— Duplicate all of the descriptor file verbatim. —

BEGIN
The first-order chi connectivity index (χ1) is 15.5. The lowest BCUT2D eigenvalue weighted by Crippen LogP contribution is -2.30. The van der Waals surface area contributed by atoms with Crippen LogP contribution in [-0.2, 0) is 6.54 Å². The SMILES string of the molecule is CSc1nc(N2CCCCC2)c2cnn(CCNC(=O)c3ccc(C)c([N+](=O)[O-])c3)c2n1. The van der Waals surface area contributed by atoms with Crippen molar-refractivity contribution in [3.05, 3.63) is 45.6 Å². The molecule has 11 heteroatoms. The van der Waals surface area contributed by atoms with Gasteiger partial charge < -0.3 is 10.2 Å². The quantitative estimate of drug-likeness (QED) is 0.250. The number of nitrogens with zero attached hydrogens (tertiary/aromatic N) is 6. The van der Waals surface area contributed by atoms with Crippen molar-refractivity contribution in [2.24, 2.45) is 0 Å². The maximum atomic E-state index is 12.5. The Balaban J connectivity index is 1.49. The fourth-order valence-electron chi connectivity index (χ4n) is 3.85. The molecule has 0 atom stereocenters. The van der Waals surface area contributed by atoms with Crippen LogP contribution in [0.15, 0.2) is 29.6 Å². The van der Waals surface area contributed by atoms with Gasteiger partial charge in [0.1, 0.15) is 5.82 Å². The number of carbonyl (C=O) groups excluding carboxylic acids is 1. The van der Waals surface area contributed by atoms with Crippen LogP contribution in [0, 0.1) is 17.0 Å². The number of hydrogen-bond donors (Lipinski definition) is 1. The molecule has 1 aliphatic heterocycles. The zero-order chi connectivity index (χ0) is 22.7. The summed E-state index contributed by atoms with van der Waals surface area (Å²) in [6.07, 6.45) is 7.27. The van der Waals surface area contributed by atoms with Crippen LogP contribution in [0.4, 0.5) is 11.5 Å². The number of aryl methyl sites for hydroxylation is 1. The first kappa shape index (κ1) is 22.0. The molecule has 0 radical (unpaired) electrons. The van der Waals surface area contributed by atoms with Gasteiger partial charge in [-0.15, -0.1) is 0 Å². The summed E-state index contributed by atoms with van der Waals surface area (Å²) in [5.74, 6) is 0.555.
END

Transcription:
The first-order chi connectivity index (χ1) is 15.5. The lowest BCUT2D eigenvalue weighted by Crippen LogP contribution is -2.30. The van der Waals surface area contributed by atoms with Crippen LogP contribution in [-0.2, 0) is 6.54 Å². The SMILES string of the molecule is CSc1nc(N2CCCCC2)c2cnn(CCNC(=O)c3ccc(C)c([N+](=O)[O-])c3)c2n1. The van der Waals surface area contributed by atoms with Crippen molar-refractivity contribution in [3.05, 3.63) is 45.6 Å². The molecule has 11 heteroatoms. The van der Waals surface area contributed by atoms with Gasteiger partial charge < -0.3 is 10.2 Å². The quantitative estimate of drug-likeness (QED) is 0.250. The number of nitrogens with zero attached hydrogens (tertiary/aromatic N) is 6. The van der Waals surface area contributed by atoms with Crippen molar-refractivity contribution in [2.24, 2.45) is 0 Å². The maximum atomic E-state index is 12.5. The Balaban J connectivity index is 1.49. The fourth-order valence-electron chi connectivity index (χ4n) is 3.85. The molecule has 0 atom stereocenters. The van der Waals surface area contributed by atoms with Crippen LogP contribution in [0.15, 0.2) is 29.6 Å². The van der Waals surface area contributed by atoms with Gasteiger partial charge in [0.1, 0.15) is 5.82 Å². The number of carbonyl (C=O) groups excluding carboxylic acids is 1. The van der Waals surface area contributed by atoms with Crippen LogP contribution in [0, 0.1) is 17.0 Å². The number of hydrogen-bond donors (Lipinski definition) is 1. The molecule has 1 aliphatic heterocycles. The zero-order chi connectivity index (χ0) is 22.7. The summed E-state index contributed by atoms with van der Waals surface area (Å²) in [6.07, 6.45) is 7.27. The van der Waals surface area contributed by atoms with Crippen LogP contribution in [0.4, 0.5) is 11.5 Å². The number of aryl methyl sites for hydroxylation is 1. The first kappa shape index (κ1) is 22.0. The molecule has 0 radical (unpaired) electrons. The van der Waals surface area contributed by atoms with Gasteiger partial charge in [-0.15, -0.1) is 0 Å². The summed E-state index contributed by atoms with van der Waals surface area (Å²) in [5.74, 6) is 0.555.